First, allow me to re-iterate some of the facts from my last year’s Earth Day post:
- The livestock industry is responsible for more greenhouse gas emissions than the entire world’s transportation industry combined.
- Researchers at the University of Chicago found that going vegan is more effective in countering climate change than switching from a standard American car to a Toyota Prius.
- If every American ate meatless for just one day per week, the effect would be the equivalent of taking 8 million cars off the road.
- The Live Earth Global Warming Survival Handbook states that “refusing meat is the single most effective thing you can do to reduce your carbon footprint.”
Some of meat’s contribution to environmental degradation is intuitive.
It’s more resource and energy efficient to grow grain and feed it directly to people than it is to grow grain and turn it into feed that we give to calves until they become full-grown, that we then slaughter to feed to people.
- It takes 1,800 gallons of water to produce a pound of beef, 468 gallons to produce a pound of chicken, or only 132 gallons to produce a pound of wheat.
- Producing 2.2 lbs of beef emits the same amount of carbon dioxide as driving for 3 hours in a car that emits average vehicle carbon emissions.
- The amount of land required to feed one meat-eater could feed 15 – 20 vegetarians. One acre of agricultural land can produce 165 lb of beef or 20,000 lb of potatoes.
Some of meat’s contribution to environmental degradation is gross.
“Manure lagoons” are the acres of animal excrement that sit in the sun steaming toxic gasses like nitrous oxide, ammonia, hydrogen sulfide, and methane into the atmosphere. These cesspools often break, leak or overflow, sending dangerous microbes, nitrate pollution, and drug-resistant bacteria into our water supplies.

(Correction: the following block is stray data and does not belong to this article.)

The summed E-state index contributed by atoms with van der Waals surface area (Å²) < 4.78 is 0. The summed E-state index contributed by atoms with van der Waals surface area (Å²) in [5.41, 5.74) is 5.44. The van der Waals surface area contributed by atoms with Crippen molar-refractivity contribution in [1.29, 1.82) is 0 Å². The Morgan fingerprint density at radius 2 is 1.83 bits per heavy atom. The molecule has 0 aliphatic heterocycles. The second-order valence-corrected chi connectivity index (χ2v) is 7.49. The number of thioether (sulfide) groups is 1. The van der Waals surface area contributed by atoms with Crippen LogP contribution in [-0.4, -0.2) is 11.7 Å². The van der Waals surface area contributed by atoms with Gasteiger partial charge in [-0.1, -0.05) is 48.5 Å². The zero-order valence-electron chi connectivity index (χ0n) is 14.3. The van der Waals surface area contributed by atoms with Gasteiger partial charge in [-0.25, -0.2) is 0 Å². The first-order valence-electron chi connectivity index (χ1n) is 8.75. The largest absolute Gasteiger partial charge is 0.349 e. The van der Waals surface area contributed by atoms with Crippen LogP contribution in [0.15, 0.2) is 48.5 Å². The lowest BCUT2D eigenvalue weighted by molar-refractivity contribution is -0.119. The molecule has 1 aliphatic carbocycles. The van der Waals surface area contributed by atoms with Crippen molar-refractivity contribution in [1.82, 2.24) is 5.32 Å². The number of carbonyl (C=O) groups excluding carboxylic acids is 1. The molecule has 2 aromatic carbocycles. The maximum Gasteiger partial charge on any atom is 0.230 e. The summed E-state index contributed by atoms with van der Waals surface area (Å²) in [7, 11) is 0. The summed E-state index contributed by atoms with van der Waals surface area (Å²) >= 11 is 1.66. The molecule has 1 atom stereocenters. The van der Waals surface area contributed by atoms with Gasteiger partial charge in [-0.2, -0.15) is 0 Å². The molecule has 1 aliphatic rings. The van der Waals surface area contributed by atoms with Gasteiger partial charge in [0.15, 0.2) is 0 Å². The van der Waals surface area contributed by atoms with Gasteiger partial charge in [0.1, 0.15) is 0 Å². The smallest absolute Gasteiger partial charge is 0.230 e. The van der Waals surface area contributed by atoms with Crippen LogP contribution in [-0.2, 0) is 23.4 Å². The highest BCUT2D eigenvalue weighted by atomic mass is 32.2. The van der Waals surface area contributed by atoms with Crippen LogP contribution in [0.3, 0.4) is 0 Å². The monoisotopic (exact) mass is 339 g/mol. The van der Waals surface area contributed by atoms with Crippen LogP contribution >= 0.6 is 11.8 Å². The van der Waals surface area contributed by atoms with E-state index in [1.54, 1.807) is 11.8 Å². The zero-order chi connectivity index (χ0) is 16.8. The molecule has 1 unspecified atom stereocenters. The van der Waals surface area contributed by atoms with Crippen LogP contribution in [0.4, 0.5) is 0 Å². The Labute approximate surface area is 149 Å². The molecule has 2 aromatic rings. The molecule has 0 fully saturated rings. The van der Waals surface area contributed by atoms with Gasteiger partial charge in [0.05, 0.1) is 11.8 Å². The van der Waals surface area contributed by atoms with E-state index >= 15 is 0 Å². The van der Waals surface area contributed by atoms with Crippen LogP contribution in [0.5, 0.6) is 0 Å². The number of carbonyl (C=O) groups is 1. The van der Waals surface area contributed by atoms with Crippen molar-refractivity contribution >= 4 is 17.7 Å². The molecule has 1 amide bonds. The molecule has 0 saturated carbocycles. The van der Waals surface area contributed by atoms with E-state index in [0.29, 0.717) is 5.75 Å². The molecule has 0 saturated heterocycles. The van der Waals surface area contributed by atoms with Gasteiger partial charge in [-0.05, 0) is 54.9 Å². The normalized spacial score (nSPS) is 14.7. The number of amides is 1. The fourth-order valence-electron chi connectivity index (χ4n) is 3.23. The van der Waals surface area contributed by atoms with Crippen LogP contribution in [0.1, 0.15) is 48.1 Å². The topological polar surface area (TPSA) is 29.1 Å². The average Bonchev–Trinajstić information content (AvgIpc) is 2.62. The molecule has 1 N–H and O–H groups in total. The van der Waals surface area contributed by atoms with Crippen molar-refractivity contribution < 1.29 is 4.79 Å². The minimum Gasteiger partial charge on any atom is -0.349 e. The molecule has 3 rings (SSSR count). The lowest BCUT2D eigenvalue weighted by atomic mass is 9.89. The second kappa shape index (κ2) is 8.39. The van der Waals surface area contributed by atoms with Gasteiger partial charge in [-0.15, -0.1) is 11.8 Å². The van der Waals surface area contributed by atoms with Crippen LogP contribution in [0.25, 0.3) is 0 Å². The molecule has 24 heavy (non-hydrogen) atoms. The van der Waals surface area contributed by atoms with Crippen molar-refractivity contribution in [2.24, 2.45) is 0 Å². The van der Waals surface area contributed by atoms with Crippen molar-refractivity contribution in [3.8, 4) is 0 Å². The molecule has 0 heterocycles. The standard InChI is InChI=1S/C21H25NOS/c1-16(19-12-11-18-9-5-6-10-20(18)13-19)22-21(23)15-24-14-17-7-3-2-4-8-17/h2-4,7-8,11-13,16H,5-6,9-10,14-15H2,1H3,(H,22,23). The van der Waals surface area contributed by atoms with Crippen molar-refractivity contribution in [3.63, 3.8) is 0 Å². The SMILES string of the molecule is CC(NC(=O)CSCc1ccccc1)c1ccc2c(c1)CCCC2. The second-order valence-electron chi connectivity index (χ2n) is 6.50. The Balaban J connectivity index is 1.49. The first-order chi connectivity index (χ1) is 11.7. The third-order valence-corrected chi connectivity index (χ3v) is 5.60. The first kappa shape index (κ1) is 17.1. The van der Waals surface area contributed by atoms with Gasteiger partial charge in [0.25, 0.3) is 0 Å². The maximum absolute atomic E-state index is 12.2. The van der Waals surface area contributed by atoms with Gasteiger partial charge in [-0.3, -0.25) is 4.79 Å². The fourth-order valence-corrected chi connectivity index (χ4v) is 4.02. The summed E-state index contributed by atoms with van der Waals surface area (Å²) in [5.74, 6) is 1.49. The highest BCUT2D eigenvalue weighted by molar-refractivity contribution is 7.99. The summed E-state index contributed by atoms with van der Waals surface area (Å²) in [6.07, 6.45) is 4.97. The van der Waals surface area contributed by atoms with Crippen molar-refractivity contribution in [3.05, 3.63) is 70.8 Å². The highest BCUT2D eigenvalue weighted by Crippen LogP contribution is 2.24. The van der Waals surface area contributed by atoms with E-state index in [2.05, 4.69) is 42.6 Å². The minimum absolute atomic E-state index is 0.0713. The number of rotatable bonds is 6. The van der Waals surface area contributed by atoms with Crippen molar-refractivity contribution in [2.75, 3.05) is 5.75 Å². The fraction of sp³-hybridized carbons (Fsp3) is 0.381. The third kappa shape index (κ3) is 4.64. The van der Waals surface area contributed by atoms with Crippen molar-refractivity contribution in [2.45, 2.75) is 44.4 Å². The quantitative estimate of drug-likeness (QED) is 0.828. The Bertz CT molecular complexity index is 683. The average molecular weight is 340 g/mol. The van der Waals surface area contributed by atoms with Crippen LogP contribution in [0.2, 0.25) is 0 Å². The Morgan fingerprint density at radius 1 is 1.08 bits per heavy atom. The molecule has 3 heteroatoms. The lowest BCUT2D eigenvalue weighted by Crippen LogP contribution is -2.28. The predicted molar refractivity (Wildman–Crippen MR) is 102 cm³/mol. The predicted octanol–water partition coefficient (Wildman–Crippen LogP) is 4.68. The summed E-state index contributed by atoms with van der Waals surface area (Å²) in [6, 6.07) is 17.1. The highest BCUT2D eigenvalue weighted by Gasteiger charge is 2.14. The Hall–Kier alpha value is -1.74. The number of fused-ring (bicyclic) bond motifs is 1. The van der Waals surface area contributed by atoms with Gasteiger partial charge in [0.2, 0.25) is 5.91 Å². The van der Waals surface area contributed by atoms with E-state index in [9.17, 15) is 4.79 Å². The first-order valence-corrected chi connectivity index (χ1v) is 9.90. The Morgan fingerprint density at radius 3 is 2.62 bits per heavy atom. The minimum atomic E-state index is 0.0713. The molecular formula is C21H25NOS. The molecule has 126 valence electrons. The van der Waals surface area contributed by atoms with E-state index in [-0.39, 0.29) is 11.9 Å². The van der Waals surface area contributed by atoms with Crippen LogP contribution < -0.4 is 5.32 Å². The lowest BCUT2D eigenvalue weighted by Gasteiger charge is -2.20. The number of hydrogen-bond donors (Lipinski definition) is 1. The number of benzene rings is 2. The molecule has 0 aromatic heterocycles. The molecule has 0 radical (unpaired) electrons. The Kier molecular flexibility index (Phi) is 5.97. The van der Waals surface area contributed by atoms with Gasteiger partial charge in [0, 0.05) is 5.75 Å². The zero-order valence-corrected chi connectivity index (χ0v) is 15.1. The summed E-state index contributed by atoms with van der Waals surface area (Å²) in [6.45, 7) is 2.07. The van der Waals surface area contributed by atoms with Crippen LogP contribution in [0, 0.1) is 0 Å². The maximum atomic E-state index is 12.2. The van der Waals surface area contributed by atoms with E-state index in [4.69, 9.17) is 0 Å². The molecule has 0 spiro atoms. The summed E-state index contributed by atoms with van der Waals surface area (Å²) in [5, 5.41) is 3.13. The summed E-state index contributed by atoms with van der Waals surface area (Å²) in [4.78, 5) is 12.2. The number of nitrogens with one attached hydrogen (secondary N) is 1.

- A report for the U.S. Geological Survey documented over one thousand spills and dumps of animal waste in the ten Midwestern states it surveyed over the course of three years.
- Antibiotics are routinely fed to farm animals and enter the environment through animal waste and manure lagoon spills. This is contributing to the rise of antibiotic-resistant bacteria and making it harder to treat human diseases.
- Manure runoff in our waterways also contributes to the 230 Ocean Dead Zones, areas where the water is so deprived of oxygen that no creatures can survive. The largest Dead Zone is in the Gulf of Mexico, at the mouth of the Mississippi River, and is the size of New Jersey.
- Manure pits have claimed the lives of farm workers due to asphyxiation by manure gases or drowning while trapped in manure lagoons.
And some of meat’s contribution to environmental degradation might make us chuckle.
Cow gas is a real contributor to global warming. (It’s mainly burps, not farts.) Ruminates (like cows, sheep, and goats) give off methane when they chew their cud and belch.
- Methane, while less prevalent in the air than carbon dioxide, is 23 times more potent as a heat-trapping gas.
- The world’s per-capita meat consumption has more than doubled in the past 50 years. And it is expected to double again by 2050, resulting in a relentless growth in livestock production (and methane burps).
- Americans eat more than double the global meat consumption average. At about 5% of the world’s population, we raise & kill nearly 15% of the world’s livestock total (That’s 10 billion animals per year in the US alone, that are contributing to global warming.)
But here’s the Meat of It…
If ditching the meat is the best way to save our planet, why aren’t environmental groups telling people to do it? Because it doesn’t poll well! I know better than anyone that people don’t like being told that they should eat less meat. I don’t know why there is such a strong visceral reaction to this one particular issue (as compared to being told you should drive a Hybrid instead of an SUV), but it’s there and it’s severely hindering the cause.
And the real pity of it is that compared with buying a Hybrid vehicle, or buying Energy Star appliances, or installing insulation in your house to reduce heating leakage, or making a tedious commute on the bus every day, or riding your bike to the grocery store, or basically any other green thing you could possibly do, eating pasta on a night when you’d otherwise have made fajitas is pretty much the easiest, and it could have the largest impact if you did it just once a week! Given that eggplant parmesan, bean burritos, and vegetable stir-fry are all delicious, this is not the world’s most onerous commitment.
For the sake of the planet, don’t ignore the impact of what’s on your plate.
For lots of delicious vegetarian recipes check out my recipes page, and this list of really quick and easy vegan and vegetarian meals.
Happy Earth Day!